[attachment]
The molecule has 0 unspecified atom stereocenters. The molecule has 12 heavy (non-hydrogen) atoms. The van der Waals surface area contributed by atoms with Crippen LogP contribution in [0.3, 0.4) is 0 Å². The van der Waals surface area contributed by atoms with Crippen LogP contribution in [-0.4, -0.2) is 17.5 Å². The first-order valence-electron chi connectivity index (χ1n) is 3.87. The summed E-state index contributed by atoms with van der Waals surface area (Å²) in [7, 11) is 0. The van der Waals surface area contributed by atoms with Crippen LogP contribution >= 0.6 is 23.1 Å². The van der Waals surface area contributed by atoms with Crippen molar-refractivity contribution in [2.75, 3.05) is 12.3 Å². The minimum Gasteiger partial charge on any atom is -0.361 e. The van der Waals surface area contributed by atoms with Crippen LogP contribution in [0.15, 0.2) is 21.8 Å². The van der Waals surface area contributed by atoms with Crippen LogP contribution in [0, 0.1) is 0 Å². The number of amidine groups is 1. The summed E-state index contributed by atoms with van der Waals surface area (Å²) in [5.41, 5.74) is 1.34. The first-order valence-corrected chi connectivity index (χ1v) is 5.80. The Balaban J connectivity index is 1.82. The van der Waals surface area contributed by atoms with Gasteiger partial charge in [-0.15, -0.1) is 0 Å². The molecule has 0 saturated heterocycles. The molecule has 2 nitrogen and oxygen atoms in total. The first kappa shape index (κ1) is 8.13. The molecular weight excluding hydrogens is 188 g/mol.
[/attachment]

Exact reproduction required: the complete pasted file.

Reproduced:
The molecule has 0 unspecified atom stereocenters. The molecule has 12 heavy (non-hydrogen) atoms. The van der Waals surface area contributed by atoms with Crippen LogP contribution in [0.3, 0.4) is 0 Å². The van der Waals surface area contributed by atoms with Crippen LogP contribution in [-0.4, -0.2) is 17.5 Å². The first-order valence-electron chi connectivity index (χ1n) is 3.87. The summed E-state index contributed by atoms with van der Waals surface area (Å²) in [7, 11) is 0. The van der Waals surface area contributed by atoms with Crippen LogP contribution >= 0.6 is 23.1 Å². The van der Waals surface area contributed by atoms with Crippen molar-refractivity contribution in [2.75, 3.05) is 12.3 Å². The minimum Gasteiger partial charge on any atom is -0.361 e. The van der Waals surface area contributed by atoms with Crippen LogP contribution in [0.15, 0.2) is 21.8 Å². The van der Waals surface area contributed by atoms with Crippen LogP contribution in [0, 0.1) is 0 Å². The number of amidine groups is 1. The summed E-state index contributed by atoms with van der Waals surface area (Å²) in [5.41, 5.74) is 1.34. The first-order valence-corrected chi connectivity index (χ1v) is 5.80. The Balaban J connectivity index is 1.82. The van der Waals surface area contributed by atoms with Gasteiger partial charge in [-0.15, -0.1) is 0 Å². The molecule has 0 saturated heterocycles. The molecule has 2 nitrogen and oxygen atoms in total. The first kappa shape index (κ1) is 8.13. The molecular weight excluding hydrogens is 188 g/mol.